Parental Involvement, Parenting Behaviors, and Children's Cognitive Development in Low-Income and Minority Families
Recently, programs have been created to help parents to interact more with their children’s school. Studies have been conducted to investigate the effect that these programs have on children and their families focusing on the cognitive and social outcomes (Chang, Singh, & Sung, 2009). However, there is a need for more studies that are similar to these. These studies are needed to help understand and assess the effect that programs have on parenting skills, as well as how parenting behaviors may change over time. The study conducted by Chang and associates investigated parental participation in the Head Start programs and the effects this program has on parent’s behaviors (2009). Also, the researchers explore the effects the program and parental behaviors have on their children’s cognitive and linguistic development.
The study focused on 17 different sites across the United States with diverse ethnical and familial backgrounds. From these sites, 1513 families were randomly assigned to the programs and 1488 families were randomly assigned to a control group. The control group families were unable to use the program. This study was a longitudinal experiment which was conducted within the field. The researchers used the program as the variable they were able to manipulate and conducted their research at the sites of the program. In this experiment, the researchers investigated three types parental programs, which include parenting classes, support groups, and group socialization, and the effects on parenting behavior scores as well as children’s cognitive development scores (Chang et al, 2009). Although this was an experiment, it also was a correlational study. The researchers examined the correlations among variables to determine the bivariate relations.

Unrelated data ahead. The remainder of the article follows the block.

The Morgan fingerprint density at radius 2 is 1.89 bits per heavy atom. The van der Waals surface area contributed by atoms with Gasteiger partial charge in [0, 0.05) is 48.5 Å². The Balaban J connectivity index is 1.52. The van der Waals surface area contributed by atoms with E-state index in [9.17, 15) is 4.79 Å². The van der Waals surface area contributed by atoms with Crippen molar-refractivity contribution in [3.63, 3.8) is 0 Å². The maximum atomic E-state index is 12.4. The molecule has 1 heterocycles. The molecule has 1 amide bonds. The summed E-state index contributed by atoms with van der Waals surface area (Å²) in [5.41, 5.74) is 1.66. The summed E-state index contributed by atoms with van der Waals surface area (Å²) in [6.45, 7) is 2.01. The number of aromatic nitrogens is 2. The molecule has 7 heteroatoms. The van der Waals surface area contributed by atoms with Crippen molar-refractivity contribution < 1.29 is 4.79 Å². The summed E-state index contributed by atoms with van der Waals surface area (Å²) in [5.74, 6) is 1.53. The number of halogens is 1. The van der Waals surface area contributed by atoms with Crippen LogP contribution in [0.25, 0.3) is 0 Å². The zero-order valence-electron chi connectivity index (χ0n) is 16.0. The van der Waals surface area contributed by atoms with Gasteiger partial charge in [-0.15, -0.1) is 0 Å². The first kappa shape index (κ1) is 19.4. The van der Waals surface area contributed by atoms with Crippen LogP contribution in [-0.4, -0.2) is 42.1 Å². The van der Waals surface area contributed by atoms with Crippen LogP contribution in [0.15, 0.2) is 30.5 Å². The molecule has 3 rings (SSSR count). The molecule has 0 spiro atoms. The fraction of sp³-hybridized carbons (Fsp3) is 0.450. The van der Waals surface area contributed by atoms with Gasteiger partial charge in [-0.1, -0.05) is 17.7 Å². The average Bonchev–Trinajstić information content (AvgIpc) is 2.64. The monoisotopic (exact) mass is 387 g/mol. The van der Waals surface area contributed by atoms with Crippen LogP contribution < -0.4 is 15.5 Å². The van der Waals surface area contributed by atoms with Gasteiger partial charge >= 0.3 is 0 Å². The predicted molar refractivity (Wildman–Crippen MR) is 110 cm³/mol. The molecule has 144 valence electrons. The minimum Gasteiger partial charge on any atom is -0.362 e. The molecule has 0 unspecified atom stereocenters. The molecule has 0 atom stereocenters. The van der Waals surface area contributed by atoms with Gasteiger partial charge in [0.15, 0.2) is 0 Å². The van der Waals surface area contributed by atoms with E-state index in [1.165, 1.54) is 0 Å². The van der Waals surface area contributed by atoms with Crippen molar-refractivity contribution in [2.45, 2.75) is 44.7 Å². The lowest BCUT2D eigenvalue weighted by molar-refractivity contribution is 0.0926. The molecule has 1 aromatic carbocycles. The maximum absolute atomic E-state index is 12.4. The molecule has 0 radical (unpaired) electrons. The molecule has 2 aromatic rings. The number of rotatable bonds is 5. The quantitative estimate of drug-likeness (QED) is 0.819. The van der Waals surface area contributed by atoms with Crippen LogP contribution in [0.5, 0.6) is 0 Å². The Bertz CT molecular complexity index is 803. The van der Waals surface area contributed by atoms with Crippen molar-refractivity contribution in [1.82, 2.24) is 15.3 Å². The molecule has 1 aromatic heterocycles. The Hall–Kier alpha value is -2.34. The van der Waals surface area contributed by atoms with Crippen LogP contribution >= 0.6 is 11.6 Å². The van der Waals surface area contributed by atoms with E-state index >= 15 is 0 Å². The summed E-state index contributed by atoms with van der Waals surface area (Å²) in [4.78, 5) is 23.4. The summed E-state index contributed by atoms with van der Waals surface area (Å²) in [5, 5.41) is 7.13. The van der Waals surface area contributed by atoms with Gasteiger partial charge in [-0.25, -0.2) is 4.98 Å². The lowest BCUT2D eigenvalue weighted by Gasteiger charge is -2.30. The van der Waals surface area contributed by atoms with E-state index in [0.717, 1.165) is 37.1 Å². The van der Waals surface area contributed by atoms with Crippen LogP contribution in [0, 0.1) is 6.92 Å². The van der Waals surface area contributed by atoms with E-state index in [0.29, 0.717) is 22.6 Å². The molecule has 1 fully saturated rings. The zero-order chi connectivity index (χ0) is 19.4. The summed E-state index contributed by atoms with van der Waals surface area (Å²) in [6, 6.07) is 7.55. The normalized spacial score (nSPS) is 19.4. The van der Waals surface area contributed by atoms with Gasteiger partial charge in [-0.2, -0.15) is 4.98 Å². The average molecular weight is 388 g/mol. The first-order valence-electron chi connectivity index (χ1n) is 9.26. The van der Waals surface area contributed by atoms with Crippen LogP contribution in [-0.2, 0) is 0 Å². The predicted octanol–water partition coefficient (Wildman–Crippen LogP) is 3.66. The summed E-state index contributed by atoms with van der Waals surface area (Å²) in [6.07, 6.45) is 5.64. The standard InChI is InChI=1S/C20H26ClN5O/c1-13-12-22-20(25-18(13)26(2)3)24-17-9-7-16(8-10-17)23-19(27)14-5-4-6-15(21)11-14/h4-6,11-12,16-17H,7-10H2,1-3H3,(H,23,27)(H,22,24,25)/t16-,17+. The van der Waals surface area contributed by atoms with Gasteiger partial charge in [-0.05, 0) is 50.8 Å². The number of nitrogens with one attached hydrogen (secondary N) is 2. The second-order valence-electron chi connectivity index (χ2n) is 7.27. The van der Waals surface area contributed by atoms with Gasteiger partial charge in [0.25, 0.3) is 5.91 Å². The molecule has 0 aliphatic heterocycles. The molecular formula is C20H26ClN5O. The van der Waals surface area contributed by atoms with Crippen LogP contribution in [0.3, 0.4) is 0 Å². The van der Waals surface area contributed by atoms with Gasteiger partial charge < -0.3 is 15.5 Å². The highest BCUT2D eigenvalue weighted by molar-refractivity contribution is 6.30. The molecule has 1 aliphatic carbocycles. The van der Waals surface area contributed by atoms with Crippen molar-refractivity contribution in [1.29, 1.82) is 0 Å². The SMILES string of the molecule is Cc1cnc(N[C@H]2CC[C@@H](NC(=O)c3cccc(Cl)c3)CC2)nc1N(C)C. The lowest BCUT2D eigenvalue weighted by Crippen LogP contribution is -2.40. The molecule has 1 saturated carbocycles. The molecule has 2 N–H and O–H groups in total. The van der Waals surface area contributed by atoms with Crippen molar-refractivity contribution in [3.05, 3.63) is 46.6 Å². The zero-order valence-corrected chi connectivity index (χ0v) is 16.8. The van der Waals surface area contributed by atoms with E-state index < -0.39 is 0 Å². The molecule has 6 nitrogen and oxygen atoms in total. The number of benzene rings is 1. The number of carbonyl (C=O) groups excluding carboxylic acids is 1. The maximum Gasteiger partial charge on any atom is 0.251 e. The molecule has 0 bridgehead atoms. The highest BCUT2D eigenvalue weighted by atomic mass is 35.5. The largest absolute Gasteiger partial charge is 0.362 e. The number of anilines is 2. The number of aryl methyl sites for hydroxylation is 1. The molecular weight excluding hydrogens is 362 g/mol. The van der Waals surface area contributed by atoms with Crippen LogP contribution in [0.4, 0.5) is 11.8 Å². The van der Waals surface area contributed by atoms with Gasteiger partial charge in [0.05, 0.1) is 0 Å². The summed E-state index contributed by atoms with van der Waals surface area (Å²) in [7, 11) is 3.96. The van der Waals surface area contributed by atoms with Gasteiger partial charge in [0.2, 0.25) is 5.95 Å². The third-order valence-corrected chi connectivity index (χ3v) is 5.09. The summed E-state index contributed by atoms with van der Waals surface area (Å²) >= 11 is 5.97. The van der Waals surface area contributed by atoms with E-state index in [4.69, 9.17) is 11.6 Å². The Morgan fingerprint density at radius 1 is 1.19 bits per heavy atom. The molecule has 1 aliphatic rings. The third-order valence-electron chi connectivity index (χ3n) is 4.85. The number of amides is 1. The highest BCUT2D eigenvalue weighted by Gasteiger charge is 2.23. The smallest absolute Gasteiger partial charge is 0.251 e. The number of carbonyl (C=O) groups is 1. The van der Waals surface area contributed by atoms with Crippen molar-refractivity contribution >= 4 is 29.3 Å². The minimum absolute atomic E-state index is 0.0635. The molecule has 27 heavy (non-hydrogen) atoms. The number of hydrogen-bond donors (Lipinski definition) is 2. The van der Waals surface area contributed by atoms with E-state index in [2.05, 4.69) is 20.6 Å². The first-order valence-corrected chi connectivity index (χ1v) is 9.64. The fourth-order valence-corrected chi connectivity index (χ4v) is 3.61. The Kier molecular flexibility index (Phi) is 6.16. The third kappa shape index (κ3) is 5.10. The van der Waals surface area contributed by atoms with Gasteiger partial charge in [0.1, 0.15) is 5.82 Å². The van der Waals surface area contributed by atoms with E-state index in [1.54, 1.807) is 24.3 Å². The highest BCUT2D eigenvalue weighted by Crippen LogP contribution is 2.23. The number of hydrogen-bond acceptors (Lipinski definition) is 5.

From this study, the researchers found that mothers were more active in parental programs when there was a male within the household or the children were part of a program. Also, parental supportiveness was shown to be significantly lower for Hispanic or African American families. Parental participation showed a strong correlation to parental supportiveness. In regards to the children’s linguistic and cognitive development, researchers found that there was a strong relationship between higher scores and parents who participated in parenting classes and group socializations. Furthermore, it was shown that there were positive effects of the parental support programs on increased levels of parental supportiveness and a decrease in parental intrusiveness over time (Chang et al, 2009).
Parental programs have been shown to benefit minority and low-income parents. However, this study had some strengths and weaknesses. The strengths include a reduction in selection bias from the use of randomized placement. This allowed variables like parent’s education level, family’s poverty level, and...